It’s one of the oldest tropes in gaming: never split the party.
Logically speaking, it’s because most every system is built to encourage cooperation by balancing powers between character types. Splitting up a well-nit group of niched halves leaves a lot more room for getting blindsided when danger strikes. Realistically, it’s more often enforced because split-screening is a lot of work for GMs, and we tend to apply a liberal amount of negative reinforcement to subtly suggest our players not do it again.
But let’s go with the niched halves thing. It sounds better.
Like it or not, split-screening is often necessary to avoid the on-rails feeling of forcing everyone to do everything as a group. Just like the players themselves, characters occasionally need a break from one another, and some activities are best done solo or in small groups.
…I meant stealth, you perverts.
From a GM perspective, there are actually quite a few out-of-character benefits to letting players split up and attack a problem from different angles, or to attack several small problems at once. It can speed things up when you need it, assuming you don’t let it slow things down.
But it is a tricky dance to manage without frustrating anyone at the table (yourself included), and like most things in your GM toolkit, there are several ways to attack it (and hope you win on initiative).
Speaking of initiative, the simplest way to make sense of several characters in several places doing several things at once is to keep things in initiative order, whether you’re in combat or not.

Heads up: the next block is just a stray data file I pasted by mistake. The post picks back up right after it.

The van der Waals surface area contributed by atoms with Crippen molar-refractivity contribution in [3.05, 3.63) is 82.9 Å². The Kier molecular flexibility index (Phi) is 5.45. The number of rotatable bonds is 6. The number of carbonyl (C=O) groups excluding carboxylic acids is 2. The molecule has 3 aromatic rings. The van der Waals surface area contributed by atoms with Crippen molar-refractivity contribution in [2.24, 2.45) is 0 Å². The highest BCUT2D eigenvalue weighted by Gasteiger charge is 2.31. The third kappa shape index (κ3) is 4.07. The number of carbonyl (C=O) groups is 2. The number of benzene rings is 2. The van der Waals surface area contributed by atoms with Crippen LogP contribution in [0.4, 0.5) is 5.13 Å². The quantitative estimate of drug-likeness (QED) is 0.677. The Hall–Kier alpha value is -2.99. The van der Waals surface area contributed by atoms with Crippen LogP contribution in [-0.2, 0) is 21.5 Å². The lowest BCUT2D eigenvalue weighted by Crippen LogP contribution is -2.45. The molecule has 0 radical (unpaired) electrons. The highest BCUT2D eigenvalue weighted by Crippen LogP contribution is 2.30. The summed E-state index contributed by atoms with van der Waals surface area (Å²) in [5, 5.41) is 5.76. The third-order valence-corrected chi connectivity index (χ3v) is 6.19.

If the PCs aren’t fighting something, just widen the span of what a round means. If a combat round is a few seconds, make a split-screen round a few minutes. It’s the difference between actions and tasks. Just make sure the tasks don’t take overlong out of character. The process of turn-based play slows things down by it’s very nature, and everyone else will be waiting for their chance to act if you let the scene linger too long on one task.
Depending on the size of your group (or the size of the groups they’ve split into), it may also be worthwhile to group initiatives by area. Handle all the actions in one area (PC and NPC alike) in their own relative order, then switch to the other side and do the same. It creates less of a neck-breaking feeling bouncing through several arenas in rapid succession. Each location still forms a coherent small scene before moving to the next. Grouping initiatives also gives those in the inactive group(s) time to scheme and plan among themselves while they wait for their turn.
If you’re the battle mat type, be sure to divide the map by group so that everyone can keep track of what they’re doing even when they or their group isn’t active: it’ll be confusing enough switching arenas back and forth without a visual reminder.
Since you lose real estate dividing the active section of the map in half, you may find yourself redrawing more often, especially if you’re drawing at scale. Keep one or more spare, note-free copies of the map on paper so you can task the players whose turn it isn’t with redrawing their half, freeing you up to keep running for the active group.
In fact, you really should have a spare, note-free copy of the maps you’re using whether you’re split-screening or not. But that’s a topic for another time…